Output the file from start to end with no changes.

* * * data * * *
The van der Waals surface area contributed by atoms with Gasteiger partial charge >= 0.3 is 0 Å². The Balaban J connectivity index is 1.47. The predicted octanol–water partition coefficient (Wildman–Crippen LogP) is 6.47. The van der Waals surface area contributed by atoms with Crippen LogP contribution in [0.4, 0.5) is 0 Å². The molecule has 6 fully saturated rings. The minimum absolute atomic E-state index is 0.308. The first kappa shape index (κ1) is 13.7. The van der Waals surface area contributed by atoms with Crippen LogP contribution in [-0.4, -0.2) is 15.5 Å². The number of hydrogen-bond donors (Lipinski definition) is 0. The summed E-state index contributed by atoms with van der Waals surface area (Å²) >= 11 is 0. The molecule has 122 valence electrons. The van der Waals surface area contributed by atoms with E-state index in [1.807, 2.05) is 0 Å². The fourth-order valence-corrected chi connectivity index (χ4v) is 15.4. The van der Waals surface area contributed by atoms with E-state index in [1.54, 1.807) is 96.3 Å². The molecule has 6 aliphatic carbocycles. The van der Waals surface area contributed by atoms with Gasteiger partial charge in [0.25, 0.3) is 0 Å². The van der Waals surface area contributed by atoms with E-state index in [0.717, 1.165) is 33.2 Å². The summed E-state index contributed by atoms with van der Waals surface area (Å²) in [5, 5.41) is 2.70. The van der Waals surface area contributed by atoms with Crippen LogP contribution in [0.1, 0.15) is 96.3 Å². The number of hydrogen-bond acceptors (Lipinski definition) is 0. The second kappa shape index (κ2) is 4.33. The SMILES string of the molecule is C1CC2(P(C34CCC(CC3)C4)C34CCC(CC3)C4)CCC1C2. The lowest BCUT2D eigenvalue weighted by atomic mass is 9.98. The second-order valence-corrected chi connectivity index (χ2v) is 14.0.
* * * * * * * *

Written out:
The van der Waals surface area contributed by atoms with Gasteiger partial charge >= 0.3 is 0 Å². The Balaban J connectivity index is 1.47. The predicted octanol–water partition coefficient (Wildman–Crippen LogP) is 6.47. The van der Waals surface area contributed by atoms with Crippen LogP contribution in [0.4, 0.5) is 0 Å². The molecule has 6 fully saturated rings. The minimum absolute atomic E-state index is 0.308. The first kappa shape index (κ1) is 13.7. The van der Waals surface area contributed by atoms with Crippen LogP contribution in [-0.4, -0.2) is 15.5 Å². The number of hydrogen-bond donors (Lipinski definition) is 0. The summed E-state index contributed by atoms with van der Waals surface area (Å²) >= 11 is 0. The molecule has 122 valence electrons. The van der Waals surface area contributed by atoms with E-state index in [1.807, 2.05) is 0 Å². The fourth-order valence-corrected chi connectivity index (χ4v) is 15.4. The van der Waals surface area contributed by atoms with E-state index in [1.54, 1.807) is 96.3 Å². The molecule has 6 aliphatic carbocycles. The van der Waals surface area contributed by atoms with Gasteiger partial charge in [0.25, 0.3) is 0 Å². The van der Waals surface area contributed by atoms with E-state index in [0.717, 1.165) is 33.2 Å². The summed E-state index contributed by atoms with van der Waals surface area (Å²) in [5, 5.41) is 2.70. The van der Waals surface area contributed by atoms with Crippen LogP contribution in [0.1, 0.15) is 96.3 Å². The number of hydrogen-bond acceptors (Lipinski definition) is 0. The second kappa shape index (κ2) is 4.33. The SMILES string of the molecule is C1CC2(P(C34CCC(CC3)C4)C34CCC(CC3)C4)CCC1C2. The lowest BCUT2D eigenvalue weighted by atomic mass is 9.98. The second-order valence-corrected chi connectivity index (χ2v) is 14.0.